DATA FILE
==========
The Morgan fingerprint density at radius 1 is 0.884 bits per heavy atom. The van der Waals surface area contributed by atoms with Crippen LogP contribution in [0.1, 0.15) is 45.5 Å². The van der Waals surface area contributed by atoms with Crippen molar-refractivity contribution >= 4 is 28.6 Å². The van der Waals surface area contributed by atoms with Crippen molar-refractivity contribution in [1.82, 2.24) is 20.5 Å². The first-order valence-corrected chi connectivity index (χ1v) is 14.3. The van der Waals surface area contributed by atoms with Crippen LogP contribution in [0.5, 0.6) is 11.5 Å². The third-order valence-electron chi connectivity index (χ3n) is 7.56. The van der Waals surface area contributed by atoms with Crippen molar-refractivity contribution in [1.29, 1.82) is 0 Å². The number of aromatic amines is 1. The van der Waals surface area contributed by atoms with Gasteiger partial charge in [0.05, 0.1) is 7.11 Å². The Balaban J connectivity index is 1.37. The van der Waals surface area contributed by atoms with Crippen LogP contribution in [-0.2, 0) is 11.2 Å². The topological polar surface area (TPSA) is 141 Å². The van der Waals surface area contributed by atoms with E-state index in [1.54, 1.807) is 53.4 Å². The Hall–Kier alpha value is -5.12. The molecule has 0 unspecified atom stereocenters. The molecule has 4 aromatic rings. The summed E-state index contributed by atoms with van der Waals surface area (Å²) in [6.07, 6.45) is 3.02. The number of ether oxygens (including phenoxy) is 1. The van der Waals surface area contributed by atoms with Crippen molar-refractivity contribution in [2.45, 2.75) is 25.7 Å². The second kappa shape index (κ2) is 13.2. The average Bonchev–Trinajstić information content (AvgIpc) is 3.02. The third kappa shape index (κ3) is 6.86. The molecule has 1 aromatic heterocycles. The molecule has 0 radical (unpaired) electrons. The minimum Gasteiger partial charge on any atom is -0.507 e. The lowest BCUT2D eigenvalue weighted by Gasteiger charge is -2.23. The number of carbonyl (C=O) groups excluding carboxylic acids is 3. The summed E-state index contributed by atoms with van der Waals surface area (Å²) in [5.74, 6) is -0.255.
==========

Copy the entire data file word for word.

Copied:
The Morgan fingerprint density at radius 1 is 0.884 bits per heavy atom. The van der Waals surface area contributed by atoms with Crippen LogP contribution in [0.1, 0.15) is 45.5 Å². The van der Waals surface area contributed by atoms with Crippen molar-refractivity contribution >= 4 is 28.6 Å². The van der Waals surface area contributed by atoms with Crippen molar-refractivity contribution in [1.82, 2.24) is 20.5 Å². The first-order valence-corrected chi connectivity index (χ1v) is 14.3. The van der Waals surface area contributed by atoms with Crippen LogP contribution in [0.5, 0.6) is 11.5 Å². The third-order valence-electron chi connectivity index (χ3n) is 7.56. The van der Waals surface area contributed by atoms with Crippen molar-refractivity contribution in [1.29, 1.82) is 0 Å². The number of aromatic amines is 1. The van der Waals surface area contributed by atoms with Gasteiger partial charge in [0.05, 0.1) is 7.11 Å². The Balaban J connectivity index is 1.37. The van der Waals surface area contributed by atoms with Crippen LogP contribution in [-0.2, 0) is 11.2 Å². The topological polar surface area (TPSA) is 141 Å². The van der Waals surface area contributed by atoms with E-state index in [1.54, 1.807) is 53.4 Å². The Hall–Kier alpha value is -5.12. The molecule has 0 unspecified atom stereocenters. The molecule has 4 aromatic rings. The summed E-state index contributed by atoms with van der Waals surface area (Å²) in [6.07, 6.45) is 3.02. The number of ether oxygens (including phenoxy) is 1. The van der Waals surface area contributed by atoms with Crippen molar-refractivity contribution in [2.45, 2.75) is 25.7 Å². The second kappa shape index (κ2) is 13.2. The average Bonchev–Trinajstić information content (AvgIpc) is 3.02. The third kappa shape index (κ3) is 6.86. The molecule has 1 aromatic heterocycles. The molecule has 0 radical (unpaired) electrons. The minimum Gasteiger partial charge on any atom is -0.507 e. The lowest BCUT2D eigenvalue weighted by Gasteiger charge is -2.23. The number of carbonyl (C=O) groups excluding carboxylic acids is 3. The summed E-state index contributed by atoms with van der Waals surface area (Å²) in [5.74, 6) is -0.255.